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La Sportiva Helios 2.0 and Helios SR Dual Review

IMG_2612The original Helios came out in 2013 and used the concept of La Sportivas Vertical K shoe but in a more traditional package.  Essentially the Helios 2.0 and SR remain fairly unchanged at their core compared to the original.  Some upper modifications and rubber compound changes being the most notable. Because the SR and 2.0 are fairly similar I’m going to review them together.

Upper and Fit

In regards to the upper, the SR and 2.0 are nearly identical.  The upper is secure while still being fairly sock-like and generally suits the type of ride and application La Sportiva is going for with the shoe.  The most notable differences are that the 2.0 has no heel counter (something that works really well with this shoe) and the 2.0 has speedlaces (which I removed…the SR’s regular laces work much better and my distaste for speedlaces is well known for regular Runblogger readers).  Overall, the uppers are pretty good.  La Sportiva tends to overcomplicate uppers unnecessarily with many different materials and overlays and these are no exception, but they aren’t distracting in any way.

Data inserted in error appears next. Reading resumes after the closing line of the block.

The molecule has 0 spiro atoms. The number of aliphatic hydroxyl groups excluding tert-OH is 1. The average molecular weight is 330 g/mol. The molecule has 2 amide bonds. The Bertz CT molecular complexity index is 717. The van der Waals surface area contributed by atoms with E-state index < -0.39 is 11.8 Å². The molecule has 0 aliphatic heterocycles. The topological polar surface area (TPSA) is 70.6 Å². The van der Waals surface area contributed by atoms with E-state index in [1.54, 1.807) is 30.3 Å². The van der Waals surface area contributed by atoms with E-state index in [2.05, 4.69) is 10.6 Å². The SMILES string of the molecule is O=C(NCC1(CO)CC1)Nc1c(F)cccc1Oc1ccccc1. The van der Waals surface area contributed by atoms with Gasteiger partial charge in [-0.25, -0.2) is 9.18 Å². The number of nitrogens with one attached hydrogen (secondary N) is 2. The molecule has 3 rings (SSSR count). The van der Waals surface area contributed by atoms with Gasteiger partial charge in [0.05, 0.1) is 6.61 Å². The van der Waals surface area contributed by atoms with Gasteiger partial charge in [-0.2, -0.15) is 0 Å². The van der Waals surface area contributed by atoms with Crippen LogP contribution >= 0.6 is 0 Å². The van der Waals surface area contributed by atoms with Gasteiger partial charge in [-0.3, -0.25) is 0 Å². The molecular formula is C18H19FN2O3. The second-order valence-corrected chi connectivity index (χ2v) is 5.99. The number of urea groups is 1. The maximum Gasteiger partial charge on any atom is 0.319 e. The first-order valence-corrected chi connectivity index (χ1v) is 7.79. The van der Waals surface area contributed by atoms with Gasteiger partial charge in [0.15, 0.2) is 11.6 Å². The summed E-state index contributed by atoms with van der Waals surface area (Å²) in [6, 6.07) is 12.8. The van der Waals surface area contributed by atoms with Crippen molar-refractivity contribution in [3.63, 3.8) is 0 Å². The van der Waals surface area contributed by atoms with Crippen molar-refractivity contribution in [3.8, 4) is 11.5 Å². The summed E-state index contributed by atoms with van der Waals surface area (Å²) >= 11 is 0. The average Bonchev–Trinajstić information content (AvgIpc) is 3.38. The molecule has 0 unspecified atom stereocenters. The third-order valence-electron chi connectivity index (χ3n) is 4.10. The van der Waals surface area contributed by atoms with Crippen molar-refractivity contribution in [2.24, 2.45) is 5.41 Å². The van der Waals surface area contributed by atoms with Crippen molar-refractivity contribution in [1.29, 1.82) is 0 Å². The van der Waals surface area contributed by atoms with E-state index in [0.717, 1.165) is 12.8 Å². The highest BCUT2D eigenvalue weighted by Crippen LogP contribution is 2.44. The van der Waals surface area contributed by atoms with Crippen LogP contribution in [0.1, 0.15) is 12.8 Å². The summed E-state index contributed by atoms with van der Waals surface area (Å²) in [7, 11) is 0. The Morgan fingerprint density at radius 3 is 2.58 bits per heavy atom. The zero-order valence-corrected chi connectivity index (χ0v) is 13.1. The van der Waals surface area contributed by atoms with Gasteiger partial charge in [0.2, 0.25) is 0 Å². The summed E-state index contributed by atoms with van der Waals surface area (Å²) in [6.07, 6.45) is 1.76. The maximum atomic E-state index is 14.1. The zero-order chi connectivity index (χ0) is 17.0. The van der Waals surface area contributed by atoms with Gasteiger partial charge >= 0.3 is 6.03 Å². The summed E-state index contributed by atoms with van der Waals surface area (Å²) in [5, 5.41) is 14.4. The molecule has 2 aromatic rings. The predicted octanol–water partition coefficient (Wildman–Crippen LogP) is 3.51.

Fit is very similar, particularly after I removed the speedlaces from the 2.0.

Fit is very similar, particularly after I removed the speedlaces from the 2.0.

Midsole and Ride

The midsole component is literally unchanged from the original Helios and is the element most holding the shoe back in my view.  The “Morpho Dynamic” wave-like design doesn’t hold up in practice in my view for a general use, light-weight trail shoe, although, if you follow Anton Krupicka, he seems to feel they work great scrambling on rock.  The shoe is super flexible and the troughs of the wave shapes create really thin areas that, inexplicably, also have no outsole material?!?  The SR is supposed to have a rockplate on top of the midsole, but I had a real struggle feeling like it added much protection to the shoe.

No heel counter on the 2.0 (on right) is the biggest upper differentiation.

No heel counter on the 2.0 (on right) is the biggest upper differentiation.

Outsole

Like most La Sportiva shoes the outsole compound and stickiness is fantastic while still being durable.  Unlike most La Sportiva shoes, which usually feature full outsole coverage, the wave design, including gratuitous cutouts, are not a great choice for what amounts to a technical mountain racing shoe.  Not only does it not protect the foot super well, the midsole and rubber is prone to getting destroyed by rocks and sharp objects.  This design needs to go in my view.  Not that it can’t work ever, it is just that the shoe would be so much more versatile if it had more rubber coverage and a more standard, non-wave oriented design.  In fact it would be a really fun mountain racing shoe if that was the case!